Tips and tricks for development

This sections collects a few tips and tricks for development of apps on UBOS that we have found useful.

Rapid create/test cycle for UBOS packages

It’s important to be able to test UBOS packages in development quickly. Here’s the setup we use:

  • As recommended, use an Arch Linux development host with the UBOS Arch tools installed (see Continuing the Arch Linux installation on a PC or VirtualBox virtual machine)

  • Run UBOS in a container started from the development host (see Run UBOS in a Linux container on a PC (64bit)). It may be advantageous to bind your home directory into the container, for example by adding --bind /home/joe to the systemd-nspawn command that starts the container.

  • Determine the container’s IP address and point a friendly hostname to it. In the container:

    > ip addr

    On the host, add a line like this: testhost

    to your /etc/hosts file, assuming the container has IP address

  • Install your in-development package in the container. If you have used the --bind option described above, in the container:

    > sudo pacman -U --noconfirm /home/joe/path/to/your/package.pkg.xz
  • Create a site with the hostname you picked, in the container that runs your app. In the container:

    > sudo ubos-admin createsite

    Specify the test host you picked above, and the name of your package.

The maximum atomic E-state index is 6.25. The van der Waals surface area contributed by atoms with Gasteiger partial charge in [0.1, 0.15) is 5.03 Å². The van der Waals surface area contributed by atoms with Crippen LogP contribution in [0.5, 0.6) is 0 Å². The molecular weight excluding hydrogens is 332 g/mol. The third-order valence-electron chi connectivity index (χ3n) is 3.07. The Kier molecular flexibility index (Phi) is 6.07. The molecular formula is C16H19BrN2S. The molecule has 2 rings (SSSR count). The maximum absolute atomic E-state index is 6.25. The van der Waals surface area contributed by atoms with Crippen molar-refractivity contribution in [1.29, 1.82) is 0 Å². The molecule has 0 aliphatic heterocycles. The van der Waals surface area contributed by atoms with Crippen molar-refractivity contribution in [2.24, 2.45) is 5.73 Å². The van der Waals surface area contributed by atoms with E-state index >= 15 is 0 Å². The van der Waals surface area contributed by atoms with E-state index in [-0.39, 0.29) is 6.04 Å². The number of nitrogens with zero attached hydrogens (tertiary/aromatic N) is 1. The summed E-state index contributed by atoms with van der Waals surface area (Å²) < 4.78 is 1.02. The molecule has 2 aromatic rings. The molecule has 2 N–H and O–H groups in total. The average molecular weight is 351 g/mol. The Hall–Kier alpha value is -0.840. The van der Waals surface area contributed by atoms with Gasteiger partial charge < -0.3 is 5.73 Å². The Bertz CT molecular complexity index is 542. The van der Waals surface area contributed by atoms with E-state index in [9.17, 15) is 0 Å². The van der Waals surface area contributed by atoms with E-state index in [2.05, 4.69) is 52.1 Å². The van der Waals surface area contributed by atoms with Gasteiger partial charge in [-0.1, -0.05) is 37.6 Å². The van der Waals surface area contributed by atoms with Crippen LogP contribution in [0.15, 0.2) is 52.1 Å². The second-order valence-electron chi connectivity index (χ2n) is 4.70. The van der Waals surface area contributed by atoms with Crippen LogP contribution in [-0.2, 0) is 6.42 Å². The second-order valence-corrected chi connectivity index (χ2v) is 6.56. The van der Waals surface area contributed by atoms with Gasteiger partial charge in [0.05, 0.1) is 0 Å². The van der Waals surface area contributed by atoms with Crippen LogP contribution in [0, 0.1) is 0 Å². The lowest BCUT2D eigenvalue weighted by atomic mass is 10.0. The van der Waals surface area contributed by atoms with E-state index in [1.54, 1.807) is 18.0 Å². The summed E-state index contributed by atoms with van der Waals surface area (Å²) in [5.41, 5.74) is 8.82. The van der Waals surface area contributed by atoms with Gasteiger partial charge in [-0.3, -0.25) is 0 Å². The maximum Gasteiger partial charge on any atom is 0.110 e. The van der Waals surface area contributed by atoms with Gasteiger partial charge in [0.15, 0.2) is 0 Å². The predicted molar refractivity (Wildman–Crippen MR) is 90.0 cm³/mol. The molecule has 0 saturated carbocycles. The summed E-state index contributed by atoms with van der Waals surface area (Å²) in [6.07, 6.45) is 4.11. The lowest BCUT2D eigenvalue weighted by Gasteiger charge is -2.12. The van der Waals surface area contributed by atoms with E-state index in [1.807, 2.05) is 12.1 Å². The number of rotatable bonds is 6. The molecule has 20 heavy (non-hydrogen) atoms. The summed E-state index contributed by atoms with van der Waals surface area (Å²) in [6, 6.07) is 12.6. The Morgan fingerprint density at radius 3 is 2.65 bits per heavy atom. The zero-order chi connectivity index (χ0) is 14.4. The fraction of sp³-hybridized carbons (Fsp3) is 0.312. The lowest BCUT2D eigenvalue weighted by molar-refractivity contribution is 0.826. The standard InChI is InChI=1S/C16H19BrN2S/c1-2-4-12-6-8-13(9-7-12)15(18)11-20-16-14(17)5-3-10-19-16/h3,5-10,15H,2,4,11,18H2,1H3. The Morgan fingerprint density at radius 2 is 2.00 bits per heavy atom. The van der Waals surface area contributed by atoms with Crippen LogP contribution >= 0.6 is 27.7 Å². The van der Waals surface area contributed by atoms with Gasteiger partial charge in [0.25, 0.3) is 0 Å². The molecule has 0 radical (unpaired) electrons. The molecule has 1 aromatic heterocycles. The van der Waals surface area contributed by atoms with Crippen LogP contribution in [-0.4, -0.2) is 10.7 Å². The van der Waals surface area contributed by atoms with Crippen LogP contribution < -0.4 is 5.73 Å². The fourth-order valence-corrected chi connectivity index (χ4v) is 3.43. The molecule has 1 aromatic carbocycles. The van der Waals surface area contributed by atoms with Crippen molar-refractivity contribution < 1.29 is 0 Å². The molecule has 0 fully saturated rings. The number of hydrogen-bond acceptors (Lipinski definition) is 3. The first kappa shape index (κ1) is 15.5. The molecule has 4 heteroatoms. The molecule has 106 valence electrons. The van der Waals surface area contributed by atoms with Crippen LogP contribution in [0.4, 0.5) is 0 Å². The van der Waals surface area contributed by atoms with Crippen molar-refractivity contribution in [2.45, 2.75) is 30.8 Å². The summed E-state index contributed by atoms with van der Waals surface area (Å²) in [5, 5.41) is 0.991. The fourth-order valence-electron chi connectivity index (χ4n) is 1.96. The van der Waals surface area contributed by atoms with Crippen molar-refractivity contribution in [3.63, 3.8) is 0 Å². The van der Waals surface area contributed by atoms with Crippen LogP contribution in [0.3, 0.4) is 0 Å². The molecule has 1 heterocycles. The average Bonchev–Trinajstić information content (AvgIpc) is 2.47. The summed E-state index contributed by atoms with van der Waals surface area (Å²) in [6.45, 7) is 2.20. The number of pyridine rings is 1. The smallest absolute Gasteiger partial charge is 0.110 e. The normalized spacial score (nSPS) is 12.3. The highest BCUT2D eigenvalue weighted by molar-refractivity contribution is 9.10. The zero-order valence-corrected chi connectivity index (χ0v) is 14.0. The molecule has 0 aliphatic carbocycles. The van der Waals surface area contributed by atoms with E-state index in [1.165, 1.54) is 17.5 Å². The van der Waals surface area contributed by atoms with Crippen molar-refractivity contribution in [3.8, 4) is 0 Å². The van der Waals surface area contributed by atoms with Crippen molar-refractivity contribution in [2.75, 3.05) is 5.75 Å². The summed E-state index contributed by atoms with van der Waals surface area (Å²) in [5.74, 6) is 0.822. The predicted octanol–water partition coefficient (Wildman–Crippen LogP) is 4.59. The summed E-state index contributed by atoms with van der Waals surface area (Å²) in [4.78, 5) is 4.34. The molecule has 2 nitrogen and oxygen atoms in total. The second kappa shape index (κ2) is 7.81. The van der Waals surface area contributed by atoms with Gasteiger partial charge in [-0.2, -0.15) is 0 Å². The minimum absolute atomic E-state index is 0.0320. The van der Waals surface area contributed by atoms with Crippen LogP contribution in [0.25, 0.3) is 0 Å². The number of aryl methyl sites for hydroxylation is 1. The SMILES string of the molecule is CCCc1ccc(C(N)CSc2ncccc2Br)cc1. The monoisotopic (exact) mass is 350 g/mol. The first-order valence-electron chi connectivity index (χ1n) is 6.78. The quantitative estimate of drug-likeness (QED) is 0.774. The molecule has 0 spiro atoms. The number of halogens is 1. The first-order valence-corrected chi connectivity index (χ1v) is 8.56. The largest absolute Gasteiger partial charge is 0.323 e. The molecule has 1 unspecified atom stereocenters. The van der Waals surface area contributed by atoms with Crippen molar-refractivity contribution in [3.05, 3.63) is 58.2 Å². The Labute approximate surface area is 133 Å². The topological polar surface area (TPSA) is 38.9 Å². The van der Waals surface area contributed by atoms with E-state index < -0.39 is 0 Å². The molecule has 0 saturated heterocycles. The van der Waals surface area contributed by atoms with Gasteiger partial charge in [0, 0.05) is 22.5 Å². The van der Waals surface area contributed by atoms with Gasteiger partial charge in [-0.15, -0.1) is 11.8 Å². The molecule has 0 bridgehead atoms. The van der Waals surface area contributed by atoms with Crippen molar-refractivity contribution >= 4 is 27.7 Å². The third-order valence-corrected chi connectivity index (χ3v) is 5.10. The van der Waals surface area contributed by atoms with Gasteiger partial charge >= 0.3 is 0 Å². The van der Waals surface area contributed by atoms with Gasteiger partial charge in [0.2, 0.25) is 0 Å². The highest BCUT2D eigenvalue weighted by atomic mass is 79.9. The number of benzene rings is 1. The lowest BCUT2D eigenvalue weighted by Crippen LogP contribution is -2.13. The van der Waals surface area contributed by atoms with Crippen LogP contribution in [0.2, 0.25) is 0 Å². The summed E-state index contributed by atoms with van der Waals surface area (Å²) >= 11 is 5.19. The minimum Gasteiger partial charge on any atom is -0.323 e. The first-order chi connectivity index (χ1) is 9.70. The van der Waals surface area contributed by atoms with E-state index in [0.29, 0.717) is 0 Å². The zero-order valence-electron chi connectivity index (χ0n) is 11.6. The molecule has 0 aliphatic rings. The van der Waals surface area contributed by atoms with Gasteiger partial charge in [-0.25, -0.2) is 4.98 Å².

• Use a browser on your host to access your app, e.g. at http://testhost/.

  • When you make changes to your package on the host, update that installed app in the container by repackaging, and deploying. On the host:

    > makepkg -f

    In the container:

    > sudo ubos-admin update --pkg /home/joe/path/to/your/package.pkg.xz

    Alternatively, you can use ubos-push if you set up ssh access for the shepherd account in the container. Then, on the host:

    > ubos-push -h testhost package.pkg.xz

Debugging a Java/Tomcat app

If you test your Java/Tomcat web app by running it in a UBOS container, the following setup has proven to be useful:

  1. In the container, have systemd start Tomcat with the debug flags on. To do so, say:

    > systemctl edit tomcat8

    and enter the following content:

    Environment='CATALINA_OPTS=-Xdebug -Xrunjdwp:transport=dt_socket,address=8888,server=y,suspend=n'

    Note the quotes.

    Then invoke systemctl restart tomcat8. This will restart Tomcat and your app, but instead of running normally, it will wait for your IDE’s debugger to connect on port 8888 before proceeding.

  2. In the container, open port 8888 in the firewall so the debugger running on the host can connect to Tomcat:

    > vi /etc/iptables/iptables.rules

    Add the following line where similar lines are:

    -A OPEN-PORTS -p tcp --dport 8888 -j ACCEPT

    Restart the firewall: systemctl restart iptables. Note that this setting will be overridden as soon as you invoke ubos-admin setnetconfig, but that should not be an issue in a debug scenario.

  3. On your host, attach your debugger to the container’s port 8888. In NetBeans, for example, select “Debug / Attach Debugger”, select “JDPA”, “SocketAttach”, “dt_socket”, enter the IP address of your container and port 8888. For good measure, increase the timeout to 60000msec.